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Jewish World Review
Feb. 28, 2008
/ 22 Adar I 5768
The architect of modern conservatism
In the days and weeks ahead, a Niagara of words will be devoted to
William F. Buckley Jr., who died this morning at the age of 82.
It would be hard to overstate the impact that Buckley had on
20th-century American thought and politics. The man who founded National
Review in 1955 and launched "Firing Line" the longest-running public
affairs talk show in television history 11 years later is rightly
celebrated as the father of modern American conservatism. Had there been
no Buckley, there would likely have been no Reagan administration, no
Morning in America, no "Tear down this wall," and no Cold War triumph
for liberty and the West.
It may sometimes be confusing, what with all the intramural squabbling
among libertarian conservatives, neoconservatives, paleoconservatives,
and the like, to know exactly what "conservatism" stands for these days.
But Buckley more than anyone made clear that there are things it would
not stand for. His "first great achievement," the Dallas Morning News
noted in 2004, "was to purge the American right of its kooks. He
marginalized the anti-Semites, the John Birchers, the nativists, and
their sort." In their place, beginning in the 1950s, he cleared the way
for the construction of a conservatism of optimism and progress and good
humor. And, above all, of ideas: Ideas about limited government and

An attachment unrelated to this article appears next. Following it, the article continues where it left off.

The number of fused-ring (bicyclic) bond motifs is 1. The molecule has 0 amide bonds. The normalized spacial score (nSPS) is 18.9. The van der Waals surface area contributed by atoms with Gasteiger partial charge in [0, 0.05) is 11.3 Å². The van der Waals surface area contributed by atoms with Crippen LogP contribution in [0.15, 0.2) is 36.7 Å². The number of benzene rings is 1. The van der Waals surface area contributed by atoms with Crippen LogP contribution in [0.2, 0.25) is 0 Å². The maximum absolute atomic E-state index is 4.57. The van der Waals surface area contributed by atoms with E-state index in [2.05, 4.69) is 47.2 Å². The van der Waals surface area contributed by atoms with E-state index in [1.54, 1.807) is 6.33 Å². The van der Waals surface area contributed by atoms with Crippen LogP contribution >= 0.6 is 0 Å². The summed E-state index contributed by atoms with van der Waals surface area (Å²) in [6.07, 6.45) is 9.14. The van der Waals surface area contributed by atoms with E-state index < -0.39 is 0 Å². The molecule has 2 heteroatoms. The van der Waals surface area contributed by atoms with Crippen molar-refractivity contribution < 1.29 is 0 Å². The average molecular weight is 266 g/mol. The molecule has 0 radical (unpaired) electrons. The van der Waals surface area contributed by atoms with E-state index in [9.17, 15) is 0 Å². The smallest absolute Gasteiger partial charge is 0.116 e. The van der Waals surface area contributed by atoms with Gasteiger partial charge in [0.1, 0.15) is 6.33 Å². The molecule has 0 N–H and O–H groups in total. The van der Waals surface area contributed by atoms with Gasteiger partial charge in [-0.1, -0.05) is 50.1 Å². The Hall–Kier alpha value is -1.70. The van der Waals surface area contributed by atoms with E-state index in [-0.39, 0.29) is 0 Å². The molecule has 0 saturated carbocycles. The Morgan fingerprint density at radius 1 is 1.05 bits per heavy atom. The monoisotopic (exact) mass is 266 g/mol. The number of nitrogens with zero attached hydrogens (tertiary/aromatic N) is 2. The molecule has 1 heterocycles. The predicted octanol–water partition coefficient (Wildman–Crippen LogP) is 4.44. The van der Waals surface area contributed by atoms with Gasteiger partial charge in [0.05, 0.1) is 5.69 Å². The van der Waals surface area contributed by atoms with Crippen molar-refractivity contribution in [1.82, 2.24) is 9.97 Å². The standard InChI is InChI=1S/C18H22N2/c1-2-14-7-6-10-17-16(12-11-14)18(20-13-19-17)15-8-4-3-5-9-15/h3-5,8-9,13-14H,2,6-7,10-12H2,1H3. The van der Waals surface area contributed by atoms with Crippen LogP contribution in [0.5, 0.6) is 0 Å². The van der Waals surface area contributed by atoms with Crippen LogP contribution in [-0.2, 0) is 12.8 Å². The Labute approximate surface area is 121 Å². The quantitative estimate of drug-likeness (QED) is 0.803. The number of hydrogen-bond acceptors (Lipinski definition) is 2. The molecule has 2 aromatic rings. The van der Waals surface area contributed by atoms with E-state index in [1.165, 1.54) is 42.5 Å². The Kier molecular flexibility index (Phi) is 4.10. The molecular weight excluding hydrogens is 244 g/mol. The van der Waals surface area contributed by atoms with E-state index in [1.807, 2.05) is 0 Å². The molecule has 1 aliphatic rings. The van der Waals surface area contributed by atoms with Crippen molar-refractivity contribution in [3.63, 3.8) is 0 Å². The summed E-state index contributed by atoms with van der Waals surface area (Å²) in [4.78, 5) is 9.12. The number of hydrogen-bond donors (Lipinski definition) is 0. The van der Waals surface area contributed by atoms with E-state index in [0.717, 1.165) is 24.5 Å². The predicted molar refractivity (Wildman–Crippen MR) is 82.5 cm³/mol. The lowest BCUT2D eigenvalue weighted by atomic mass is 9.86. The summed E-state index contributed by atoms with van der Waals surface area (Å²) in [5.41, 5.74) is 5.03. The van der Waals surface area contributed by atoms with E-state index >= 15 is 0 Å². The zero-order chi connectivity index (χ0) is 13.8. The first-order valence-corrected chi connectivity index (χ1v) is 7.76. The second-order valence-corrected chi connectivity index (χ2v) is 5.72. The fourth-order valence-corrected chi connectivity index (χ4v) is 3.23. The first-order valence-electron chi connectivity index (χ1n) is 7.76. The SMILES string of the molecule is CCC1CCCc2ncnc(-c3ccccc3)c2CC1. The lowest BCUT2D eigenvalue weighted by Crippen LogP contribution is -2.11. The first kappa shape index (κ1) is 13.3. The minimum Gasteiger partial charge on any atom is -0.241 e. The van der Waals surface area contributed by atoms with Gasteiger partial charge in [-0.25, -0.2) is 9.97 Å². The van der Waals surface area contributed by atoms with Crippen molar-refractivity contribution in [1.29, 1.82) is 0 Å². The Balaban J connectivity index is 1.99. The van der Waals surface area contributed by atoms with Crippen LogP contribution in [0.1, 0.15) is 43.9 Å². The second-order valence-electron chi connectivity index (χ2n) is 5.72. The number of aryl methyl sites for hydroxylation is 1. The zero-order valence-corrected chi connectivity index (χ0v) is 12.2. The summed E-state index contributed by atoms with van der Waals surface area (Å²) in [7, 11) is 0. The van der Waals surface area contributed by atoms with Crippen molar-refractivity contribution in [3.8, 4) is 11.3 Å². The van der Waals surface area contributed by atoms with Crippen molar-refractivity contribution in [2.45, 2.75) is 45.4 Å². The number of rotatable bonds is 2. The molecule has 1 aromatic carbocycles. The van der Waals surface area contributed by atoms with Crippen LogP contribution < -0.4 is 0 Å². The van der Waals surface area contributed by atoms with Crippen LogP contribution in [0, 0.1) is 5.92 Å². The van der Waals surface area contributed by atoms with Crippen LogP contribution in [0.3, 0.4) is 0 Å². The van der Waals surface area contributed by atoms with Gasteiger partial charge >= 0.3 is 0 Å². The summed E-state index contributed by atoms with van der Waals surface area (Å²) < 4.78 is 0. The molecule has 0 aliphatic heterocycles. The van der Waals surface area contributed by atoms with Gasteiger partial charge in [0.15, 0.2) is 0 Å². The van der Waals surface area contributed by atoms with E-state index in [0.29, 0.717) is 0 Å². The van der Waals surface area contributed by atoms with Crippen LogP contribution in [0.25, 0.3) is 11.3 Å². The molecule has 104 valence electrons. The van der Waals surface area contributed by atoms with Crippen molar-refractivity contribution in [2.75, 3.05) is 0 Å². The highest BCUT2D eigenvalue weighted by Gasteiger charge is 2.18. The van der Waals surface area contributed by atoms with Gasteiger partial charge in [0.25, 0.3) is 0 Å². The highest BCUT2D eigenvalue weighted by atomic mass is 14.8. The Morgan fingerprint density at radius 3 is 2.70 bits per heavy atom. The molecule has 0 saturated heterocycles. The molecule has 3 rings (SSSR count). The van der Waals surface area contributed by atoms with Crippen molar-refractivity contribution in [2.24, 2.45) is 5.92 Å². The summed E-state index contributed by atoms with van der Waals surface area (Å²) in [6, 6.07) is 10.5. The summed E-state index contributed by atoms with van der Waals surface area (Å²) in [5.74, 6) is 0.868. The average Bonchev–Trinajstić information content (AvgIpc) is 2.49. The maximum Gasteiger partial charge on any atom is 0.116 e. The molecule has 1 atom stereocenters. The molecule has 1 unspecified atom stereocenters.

individual freedom, about the blessings of the market and the lethality
of Communism, about the importance of religion and the securing of peace
But it wasn't Buckley's ideas alone that made him so influential. It was
his style, too: funny, unflappable, irrepressible, glamorous, gracious.
He could be merciless to the pompous, yet was renowned for his vast
range of friendships. "He inspired and incited three generations of
conservatives, and counting," his successors at National Review wrote
today upon learning of his death. He did so not only through the force
of his ideas and an amazing gift for expounding them, but also by
embodying a conservatism that was cool and fun and merrily
down-to-earth. How many other influential American intellectuals ever
penned a column singing the praises of peanut butter?
In 1999, Buckley was interviewed for "Nightline" by Ted Koppel. "Mr.
Buckley, we have 10 seconds left," Koppel said at the end. "Could you
sum up in 10 seconds?" Buckley replied, simply: "No." In the days ahead,
no one will find it easy to sum up Bill Buckley's extraordinary legacy.
His output was so prodigious and his range so immense that he routinely
made the rest of us "feel like hopeless underachievers," as I wrote in a
column four years ago. Today Buckley's astonishing, history-changing
output comes to an end. His life and his life's work will resonate for
many years to come.
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